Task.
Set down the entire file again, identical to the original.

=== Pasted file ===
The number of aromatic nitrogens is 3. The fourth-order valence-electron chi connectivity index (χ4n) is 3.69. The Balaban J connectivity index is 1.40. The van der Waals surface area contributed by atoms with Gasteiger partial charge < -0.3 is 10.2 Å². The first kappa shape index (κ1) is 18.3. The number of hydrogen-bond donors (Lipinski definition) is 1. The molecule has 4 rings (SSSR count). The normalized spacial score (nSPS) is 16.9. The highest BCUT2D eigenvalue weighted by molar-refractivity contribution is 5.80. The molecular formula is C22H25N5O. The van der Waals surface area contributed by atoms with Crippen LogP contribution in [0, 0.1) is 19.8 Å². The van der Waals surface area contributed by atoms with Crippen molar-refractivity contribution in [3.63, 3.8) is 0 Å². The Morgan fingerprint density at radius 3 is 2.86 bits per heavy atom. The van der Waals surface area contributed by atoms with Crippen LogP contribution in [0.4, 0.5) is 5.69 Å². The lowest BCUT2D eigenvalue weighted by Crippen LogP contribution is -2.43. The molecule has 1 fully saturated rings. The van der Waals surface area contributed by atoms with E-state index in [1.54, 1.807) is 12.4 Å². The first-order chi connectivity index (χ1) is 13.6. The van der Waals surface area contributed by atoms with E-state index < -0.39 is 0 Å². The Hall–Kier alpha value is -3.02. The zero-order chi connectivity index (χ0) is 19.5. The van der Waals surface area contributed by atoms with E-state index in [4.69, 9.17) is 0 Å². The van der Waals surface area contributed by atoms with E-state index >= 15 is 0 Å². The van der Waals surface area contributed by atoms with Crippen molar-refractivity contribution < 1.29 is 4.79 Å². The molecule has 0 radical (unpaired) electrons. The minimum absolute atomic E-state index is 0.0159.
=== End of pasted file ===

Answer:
The number of aromatic nitrogens is 3. The fourth-order valence-electron chi connectivity index (χ4n) is 3.69. The Balaban J connectivity index is 1.40. The van der Waals surface area contributed by atoms with Gasteiger partial charge < -0.3 is 10.2 Å². The first kappa shape index (κ1) is 18.3. The number of hydrogen-bond donors (Lipinski definition) is 1. The molecule has 4 rings (SSSR count). The normalized spacial score (nSPS) is 16.9. The highest BCUT2D eigenvalue weighted by molar-refractivity contribution is 5.80. The molecular formula is C22H25N5O. The van der Waals surface area contributed by atoms with Crippen LogP contribution in [0, 0.1) is 19.8 Å². The van der Waals surface area contributed by atoms with Crippen molar-refractivity contribution in [3.63, 3.8) is 0 Å². The Morgan fingerprint density at radius 3 is 2.86 bits per heavy atom. The van der Waals surface area contributed by atoms with Crippen LogP contribution in [0.4, 0.5) is 5.69 Å². The lowest BCUT2D eigenvalue weighted by Crippen LogP contribution is -2.43. The molecule has 1 fully saturated rings. The van der Waals surface area contributed by atoms with E-state index in [1.54, 1.807) is 12.4 Å². The first-order chi connectivity index (χ1) is 13.6. The van der Waals surface area contributed by atoms with E-state index < -0.39 is 0 Å². The Hall–Kier alpha value is -3.02. The zero-order chi connectivity index (χ0) is 19.5. The van der Waals surface area contributed by atoms with E-state index in [4.69, 9.17) is 0 Å². The van der Waals surface area contributed by atoms with E-state index >= 15 is 0 Å². The van der Waals surface area contributed by atoms with Crippen molar-refractivity contribution < 1.29 is 4.79 Å². The molecule has 0 radical (unpaired) electrons. The minimum absolute atomic E-state index is 0.0159.